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New Conforming Loan Limits for Conventional Loans in 2020

Conventional Loans in 2020

As we begin the year, those looking to buy a home or refinance their existing property should take note of some important changes to Conventional Loan limits. But before we examine these increases and their potential impact on homebuyers, let’s take a look at what are Conventional Loans and why they are conforming loans.

What is a Conventional Loan?

A Conventional Loan is not insured or guaranteed by a government program such as the Federal Housing Administration (FHA), United States Department of Agriculture (USDA) or the Department of Veterans Affairs (VA) Loan programs. (Loans that are insured or guaranteed by the government are called Non-Conventional Loans.)

Conventional Loans follow guidelines set by Fannie Mae and Freddie Mac, two government-sponsored entities formed by Congress to purchase the loans made by lenders. The majority of home loans are processed with a Conventional Loan. There are two types of Conventional Loans: conforming and non-conforming. Conforming loans meet guidelines established by Fannie Mae and Freddie Mac. However, non-conforming loans do not meet these guidelines, nor can they be purchased by Fannie Mae or Freddie Mac.

How is an FHA Loan different than a Conventional Loan?

2020 Conforming Loan Limits

In November 2019, the Federal Housing Finance Agency (FHFA) announced the 2020 maximum conforming loan limits for mortgages to be acquired by Fannie Mae and Freddie Mac. Effective January 1, 2020, the baseline loan limit for a single residence in most counties across the U.S. will be $510,400—up from $484,350. In most high-cost markets such as New York City and San Francisco, the new loan limit will increase to $765,600 from $726,525 in 2019.

Any loan above these maximum amounts would be considered a Jumbo Loan. (This is also a non-conforming loan since it does not meet the loan requirements of Fannie Mae or Freddie Mac and has different underwriting guidelines.) Rather, they are funded by private lenders or private institutions.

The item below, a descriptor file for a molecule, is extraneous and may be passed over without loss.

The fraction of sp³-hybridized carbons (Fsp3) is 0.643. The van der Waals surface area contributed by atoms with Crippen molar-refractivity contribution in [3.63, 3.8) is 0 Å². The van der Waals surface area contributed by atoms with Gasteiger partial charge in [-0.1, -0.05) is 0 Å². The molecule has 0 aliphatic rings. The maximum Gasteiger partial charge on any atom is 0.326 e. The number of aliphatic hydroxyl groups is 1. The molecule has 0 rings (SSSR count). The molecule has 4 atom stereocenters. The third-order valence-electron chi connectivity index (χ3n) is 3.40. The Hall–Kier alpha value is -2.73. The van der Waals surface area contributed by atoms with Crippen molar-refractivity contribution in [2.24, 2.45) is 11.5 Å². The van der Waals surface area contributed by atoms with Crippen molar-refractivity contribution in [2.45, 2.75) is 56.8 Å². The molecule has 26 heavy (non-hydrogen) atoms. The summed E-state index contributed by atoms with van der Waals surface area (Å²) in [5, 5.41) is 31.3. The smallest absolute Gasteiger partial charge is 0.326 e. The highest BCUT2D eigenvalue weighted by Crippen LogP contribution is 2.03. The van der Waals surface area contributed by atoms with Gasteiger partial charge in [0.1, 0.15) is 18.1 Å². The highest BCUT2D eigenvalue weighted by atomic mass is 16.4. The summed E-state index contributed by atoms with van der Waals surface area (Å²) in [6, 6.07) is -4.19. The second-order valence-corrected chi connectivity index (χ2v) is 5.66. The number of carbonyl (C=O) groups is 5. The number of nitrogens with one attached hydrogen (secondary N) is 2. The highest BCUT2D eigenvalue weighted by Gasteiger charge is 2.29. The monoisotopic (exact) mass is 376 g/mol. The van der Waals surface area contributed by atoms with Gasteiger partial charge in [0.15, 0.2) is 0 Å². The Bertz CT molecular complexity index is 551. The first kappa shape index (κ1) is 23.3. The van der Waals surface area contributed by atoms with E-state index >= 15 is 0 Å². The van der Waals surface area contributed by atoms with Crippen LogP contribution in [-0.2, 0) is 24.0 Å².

How the New Loan Limits May Benefit You

The Housing and Economic Recovery Act (HERA) requires that the baseline conforming loan limits be adjusted each year to reflect the change in the average U.S. home price.  With more money to spend, Conventional Loan borrowers can choose from a wider selection of homes to purchase, plus stay competitive against other prospective homebuyers in the bidding process.

Overall Advantages of Conventional Loans

If you’re considering a Conventional Loan, a variety of benefits await you:

  • Down payments as low as 3%
  • Fewer restrictions compared with government-back loans, such as no military affiliation (VA) or rural area (USDA) required
  • No upfront mortgage insurance required
  • Private Mortgage Insurance (PMI) can be canceled after 20 percent equity is achieved.
  • Higher credit scores can result in a lower interest rate
  • Less strict appraisal and property requirements than FHA, VA or USDA loans
  • Loan processing is often faster
  • Term lengths can vary between 10 and 30 years

Looking for the loan that’s right for you? Whether it’s a Conventional Loan or another loan that meets your life situation, a New American Funding Loan Officer would be glad to help answer your questions and help you move into the home of your dreams. Let’s talk!

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